Sifting intelligence tips from vendettas in Afghanistan
Widespread tribal disputes still lead to bad information, frustrating both US Marines and Afghan villagers
For weeks, US forces hunted Hazrat Jamal. They came to his house in Sawai and bothered villagers, but he was about a half-hour away in Khost City selling cars. The Americans suspected he was tied to a recent bombing, one of a growing number in this unstable province.
But Mr. Jamal's neighbor, Shamsulrachman, suspects that the Marines were duped by bad intelligence. A hotly contested land dispute has pitted the villagers of Sawai against some local officials - some of whom work closely with US forces - and Jamal is fighting the case in court. With him out of the picture, Shamsulrachman says, the case would fizzle.
Deciding between legitimate tips and erroneous leads that result from local score-settling has been an ongoing problem for US operations in Afghanistan. In July 2002, bad intelligence led to the US bombing of an Afghan wedding party that killed some 35 civilians.
More than three years into the mission, US officials in Afghanistan admit they still cannot always separate truth from vendetta. Given the long history of tribal feuds in southern Afghanistan, Afghans insist that American forces must ask more questions before raiding villages, as well as keep a closer eye on their local allies.
Here in Khost, mullahs and villagers say their patience is evaporating with US raids and arrests triggered by bad tips. If the US incursions continue, they say, they will have no choice but to resist.
Security is a top concern here, where armed men crouch along mountain roads in the blowing dust, carrying Kalashnikovs to ward off neighboring troublemakers. For villagers, some of the worst troublemakers are members of the Khost Provincial Force (KPF), many of whom were former Communist sympathizers during the Soviet occupation, while many village elders and mullahs were on the other side of the civil war. The KPF works with the 1,500 US troops in the province, providing intelligence, and looking into leads. Villagers say that the KPF is abusing its authority and uses its ties with US forces to settle old wartime grudges.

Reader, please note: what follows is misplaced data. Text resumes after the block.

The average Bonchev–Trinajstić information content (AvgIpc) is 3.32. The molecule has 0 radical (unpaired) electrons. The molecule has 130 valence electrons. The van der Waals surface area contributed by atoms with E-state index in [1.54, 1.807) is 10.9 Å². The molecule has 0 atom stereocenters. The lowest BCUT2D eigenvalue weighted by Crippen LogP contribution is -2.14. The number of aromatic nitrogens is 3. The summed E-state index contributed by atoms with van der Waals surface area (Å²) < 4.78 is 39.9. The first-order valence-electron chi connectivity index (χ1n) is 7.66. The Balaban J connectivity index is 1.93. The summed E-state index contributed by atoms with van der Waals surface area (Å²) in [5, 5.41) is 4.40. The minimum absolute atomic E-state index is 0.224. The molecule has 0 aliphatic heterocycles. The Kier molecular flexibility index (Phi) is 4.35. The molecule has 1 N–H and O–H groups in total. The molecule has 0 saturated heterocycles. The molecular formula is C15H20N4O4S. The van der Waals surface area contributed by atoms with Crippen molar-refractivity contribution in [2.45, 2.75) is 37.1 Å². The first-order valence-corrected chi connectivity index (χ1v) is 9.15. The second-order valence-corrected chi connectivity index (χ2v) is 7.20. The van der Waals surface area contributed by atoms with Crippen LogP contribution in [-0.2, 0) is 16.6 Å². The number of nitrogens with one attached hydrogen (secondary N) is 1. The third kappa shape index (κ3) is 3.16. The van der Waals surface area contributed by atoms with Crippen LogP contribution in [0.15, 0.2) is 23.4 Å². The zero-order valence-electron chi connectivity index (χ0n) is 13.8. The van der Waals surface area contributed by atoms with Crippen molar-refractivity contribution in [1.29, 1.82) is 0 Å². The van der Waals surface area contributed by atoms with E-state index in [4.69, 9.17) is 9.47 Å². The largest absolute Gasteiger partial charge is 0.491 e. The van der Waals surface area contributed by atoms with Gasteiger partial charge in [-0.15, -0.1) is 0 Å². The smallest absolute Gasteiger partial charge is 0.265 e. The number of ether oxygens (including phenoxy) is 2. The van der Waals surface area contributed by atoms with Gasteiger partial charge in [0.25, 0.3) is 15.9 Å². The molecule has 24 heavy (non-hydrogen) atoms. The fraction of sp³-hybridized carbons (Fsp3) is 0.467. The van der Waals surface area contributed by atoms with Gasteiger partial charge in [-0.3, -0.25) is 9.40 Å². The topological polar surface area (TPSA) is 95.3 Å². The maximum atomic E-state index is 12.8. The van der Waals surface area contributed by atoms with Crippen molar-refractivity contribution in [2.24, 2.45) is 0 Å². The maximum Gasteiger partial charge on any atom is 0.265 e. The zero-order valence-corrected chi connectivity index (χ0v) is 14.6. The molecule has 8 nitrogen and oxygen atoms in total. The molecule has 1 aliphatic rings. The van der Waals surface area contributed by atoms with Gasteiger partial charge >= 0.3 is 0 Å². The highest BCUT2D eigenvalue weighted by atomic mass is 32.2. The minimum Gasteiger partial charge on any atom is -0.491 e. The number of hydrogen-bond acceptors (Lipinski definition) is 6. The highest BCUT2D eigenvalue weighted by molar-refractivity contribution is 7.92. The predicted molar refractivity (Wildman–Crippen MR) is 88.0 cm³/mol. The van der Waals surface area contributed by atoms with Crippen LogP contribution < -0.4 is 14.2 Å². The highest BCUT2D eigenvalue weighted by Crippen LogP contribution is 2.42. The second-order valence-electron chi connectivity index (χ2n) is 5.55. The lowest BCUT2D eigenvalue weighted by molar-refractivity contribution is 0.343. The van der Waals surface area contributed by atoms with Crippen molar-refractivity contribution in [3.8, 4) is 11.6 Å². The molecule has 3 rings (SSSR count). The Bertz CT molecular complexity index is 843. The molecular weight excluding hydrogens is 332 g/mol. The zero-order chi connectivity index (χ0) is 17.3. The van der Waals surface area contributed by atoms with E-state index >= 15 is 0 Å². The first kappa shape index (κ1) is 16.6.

"I was a mujahid fighter. A [Communist fighter] killed my son, I killed his son. Now [the KPF] are giving wrong information to the coalition forces. They are taking revenge for what we did during the holy war," says Mullah Hanif Shah, the head of the mullah council of Khost Province.
The commander of the KPF, Ghafar Khan, denies this. He insists that five different, independent people confirm any information his forces receive before it is given to coalition forces. Mr. Khan said recently that the relationship between the mullahs and the KPF is improving.
But the relationship that most concerns tribal leader Mullah Shah is with fellow tribesmen. They have been telling him that continuing to allow US forces into the village without resistance would breach the Pashtun code of ethics: Pashtunwali.
One solution, according to Aziz Ahmad Rahmand, the head of contemporary Afghan history at Kabul University, is for coalition forces to surround a village, then go in and ask about militant activity.
But Capt. K.C. Barr, a commander with the 3rd Battalion, 3rd Marine Regiment in Khost, says that's too risky. "It depends on the individual you're going after," he says. For some wanted suspects, "you don't want to let on anything you're doing."
First Marine Sgt. Robert Guthrie, who works in many Khost villages, admits that it's hard to determine when tips are bad. "If one family gives information about weapons, the only way to do it is to go in and be professional. If it's a bad tip, you apologize for the inconvenience," he says.
He also says that it's often not the Marines who offend the people, but the local forces. He also hinted that the more aggressive US forces do not have green vehicles like the Marines, but tan ones. This, presumably, refers to the US Army.
The experiences of Shamsulrachman, the villager in Sawai, suggest differences in treatment. He says marines searched his house recently and found nothing. But when they discovered a shell casing outside of a neighbor's house that he says dated from the Soviet era, they told him they were going to arrest him. He says the Marines were civil, but the Afghan forces who later took custody of him pointed a gun at his face, swore at him, and called him a terrorist.
As for his neighbor, Jamal, Captain Barr's company finally caught up with him and concluded that he was innocent.
Moreover, the Marines may help him settle his land dispute.